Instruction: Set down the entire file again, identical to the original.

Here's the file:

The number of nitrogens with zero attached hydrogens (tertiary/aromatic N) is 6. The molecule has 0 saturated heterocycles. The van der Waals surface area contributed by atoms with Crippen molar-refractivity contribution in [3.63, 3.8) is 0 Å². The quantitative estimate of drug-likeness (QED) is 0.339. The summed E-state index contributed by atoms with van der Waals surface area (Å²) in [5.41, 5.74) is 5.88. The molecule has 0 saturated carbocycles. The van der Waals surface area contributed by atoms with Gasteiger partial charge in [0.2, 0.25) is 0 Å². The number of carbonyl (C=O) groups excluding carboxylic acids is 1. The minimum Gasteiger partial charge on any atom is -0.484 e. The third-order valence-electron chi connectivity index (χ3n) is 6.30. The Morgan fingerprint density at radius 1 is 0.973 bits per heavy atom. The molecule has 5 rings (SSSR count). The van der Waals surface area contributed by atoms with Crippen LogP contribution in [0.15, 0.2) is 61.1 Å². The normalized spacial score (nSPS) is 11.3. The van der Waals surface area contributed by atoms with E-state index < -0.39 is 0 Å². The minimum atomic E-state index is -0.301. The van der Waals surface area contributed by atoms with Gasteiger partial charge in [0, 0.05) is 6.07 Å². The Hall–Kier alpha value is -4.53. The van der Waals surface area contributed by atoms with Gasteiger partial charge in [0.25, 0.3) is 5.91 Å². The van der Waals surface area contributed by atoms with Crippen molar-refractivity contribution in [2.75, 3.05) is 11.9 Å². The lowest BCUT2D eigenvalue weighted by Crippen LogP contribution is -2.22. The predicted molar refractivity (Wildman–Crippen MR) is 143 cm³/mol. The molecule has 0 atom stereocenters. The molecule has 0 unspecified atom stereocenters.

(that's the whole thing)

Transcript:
The number of nitrogens with zero attached hydrogens (tertiary/aromatic N) is 6. The molecule has 0 saturated heterocycles. The van der Waals surface area contributed by atoms with Crippen molar-refractivity contribution in [3.63, 3.8) is 0 Å². The quantitative estimate of drug-likeness (QED) is 0.339. The summed E-state index contributed by atoms with van der Waals surface area (Å²) in [5.41, 5.74) is 5.88. The molecule has 0 saturated carbocycles. The van der Waals surface area contributed by atoms with Gasteiger partial charge in [0.2, 0.25) is 0 Å². The number of carbonyl (C=O) groups excluding carboxylic acids is 1. The minimum Gasteiger partial charge on any atom is -0.484 e. The third-order valence-electron chi connectivity index (χ3n) is 6.30. The Morgan fingerprint density at radius 1 is 0.973 bits per heavy atom. The molecule has 5 rings (SSSR count). The van der Waals surface area contributed by atoms with Crippen LogP contribution in [0.15, 0.2) is 61.1 Å². The normalized spacial score (nSPS) is 11.3. The van der Waals surface area contributed by atoms with E-state index < -0.39 is 0 Å². The minimum atomic E-state index is -0.301. The van der Waals surface area contributed by atoms with Gasteiger partial charge in [0, 0.05) is 6.07 Å². The Hall–Kier alpha value is -4.53. The van der Waals surface area contributed by atoms with Gasteiger partial charge in [0.25, 0.3) is 5.91 Å². The van der Waals surface area contributed by atoms with Crippen molar-refractivity contribution in [2.75, 3.05) is 11.9 Å². The lowest BCUT2D eigenvalue weighted by Crippen LogP contribution is -2.22. The predicted molar refractivity (Wildman–Crippen MR) is 143 cm³/mol. The molecule has 0 atom stereocenters. The molecule has 0 unspecified atom stereocenters.